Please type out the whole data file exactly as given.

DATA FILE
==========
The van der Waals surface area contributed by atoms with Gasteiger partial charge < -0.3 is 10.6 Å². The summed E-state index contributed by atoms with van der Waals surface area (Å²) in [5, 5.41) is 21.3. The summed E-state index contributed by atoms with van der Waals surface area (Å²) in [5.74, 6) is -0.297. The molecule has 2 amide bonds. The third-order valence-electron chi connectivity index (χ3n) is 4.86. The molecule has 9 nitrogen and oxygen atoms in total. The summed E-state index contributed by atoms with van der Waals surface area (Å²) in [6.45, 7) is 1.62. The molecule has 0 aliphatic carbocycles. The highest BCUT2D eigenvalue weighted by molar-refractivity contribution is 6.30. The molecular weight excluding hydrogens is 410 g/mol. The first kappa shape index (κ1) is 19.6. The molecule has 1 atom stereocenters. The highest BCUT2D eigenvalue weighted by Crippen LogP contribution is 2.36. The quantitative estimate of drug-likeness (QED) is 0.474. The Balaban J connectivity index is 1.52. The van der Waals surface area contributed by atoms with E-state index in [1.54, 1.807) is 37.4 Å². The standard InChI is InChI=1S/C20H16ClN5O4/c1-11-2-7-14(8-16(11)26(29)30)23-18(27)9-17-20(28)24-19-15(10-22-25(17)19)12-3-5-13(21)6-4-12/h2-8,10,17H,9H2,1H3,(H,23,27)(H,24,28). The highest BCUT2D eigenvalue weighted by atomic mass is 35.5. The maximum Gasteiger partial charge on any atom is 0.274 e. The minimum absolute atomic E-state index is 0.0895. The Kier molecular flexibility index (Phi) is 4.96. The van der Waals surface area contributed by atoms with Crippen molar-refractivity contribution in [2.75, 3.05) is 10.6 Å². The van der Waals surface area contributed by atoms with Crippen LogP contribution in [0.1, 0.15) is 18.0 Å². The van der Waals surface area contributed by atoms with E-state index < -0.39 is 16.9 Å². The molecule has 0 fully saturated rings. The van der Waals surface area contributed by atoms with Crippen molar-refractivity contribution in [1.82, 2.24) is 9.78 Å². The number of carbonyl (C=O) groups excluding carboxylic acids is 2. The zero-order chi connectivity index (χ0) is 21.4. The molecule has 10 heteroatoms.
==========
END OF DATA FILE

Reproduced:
The van der Waals surface area contributed by atoms with Gasteiger partial charge < -0.3 is 10.6 Å². The summed E-state index contributed by atoms with van der Waals surface area (Å²) in [5, 5.41) is 21.3. The summed E-state index contributed by atoms with van der Waals surface area (Å²) in [5.74, 6) is -0.297. The molecule has 2 amide bonds. The third-order valence-electron chi connectivity index (χ3n) is 4.86. The molecule has 9 nitrogen and oxygen atoms in total. The summed E-state index contributed by atoms with van der Waals surface area (Å²) in [6.45, 7) is 1.62. The molecule has 0 aliphatic carbocycles. The highest BCUT2D eigenvalue weighted by molar-refractivity contribution is 6.30. The molecular weight excluding hydrogens is 410 g/mol. The first kappa shape index (κ1) is 19.6. The molecule has 1 atom stereocenters. The highest BCUT2D eigenvalue weighted by Crippen LogP contribution is 2.36. The quantitative estimate of drug-likeness (QED) is 0.474. The Balaban J connectivity index is 1.52. The van der Waals surface area contributed by atoms with E-state index in [1.54, 1.807) is 37.4 Å². The standard InChI is InChI=1S/C20H16ClN5O4/c1-11-2-7-14(8-16(11)26(29)30)23-18(27)9-17-20(28)24-19-15(10-22-25(17)19)12-3-5-13(21)6-4-12/h2-8,10,17H,9H2,1H3,(H,23,27)(H,24,28). The highest BCUT2D eigenvalue weighted by atomic mass is 35.5. The maximum Gasteiger partial charge on any atom is 0.274 e. The minimum absolute atomic E-state index is 0.0895. The Kier molecular flexibility index (Phi) is 4.96. The van der Waals surface area contributed by atoms with Crippen molar-refractivity contribution in [2.75, 3.05) is 10.6 Å². The van der Waals surface area contributed by atoms with Crippen LogP contribution in [0.1, 0.15) is 18.0 Å². The van der Waals surface area contributed by atoms with E-state index < -0.39 is 16.9 Å². The molecule has 0 fully saturated rings. The van der Waals surface area contributed by atoms with Crippen molar-refractivity contribution in [1.82, 2.24) is 9.78 Å². The number of carbonyl (C=O) groups excluding carboxylic acids is 2. The zero-order chi connectivity index (χ0) is 21.4. The molecule has 10 heteroatoms.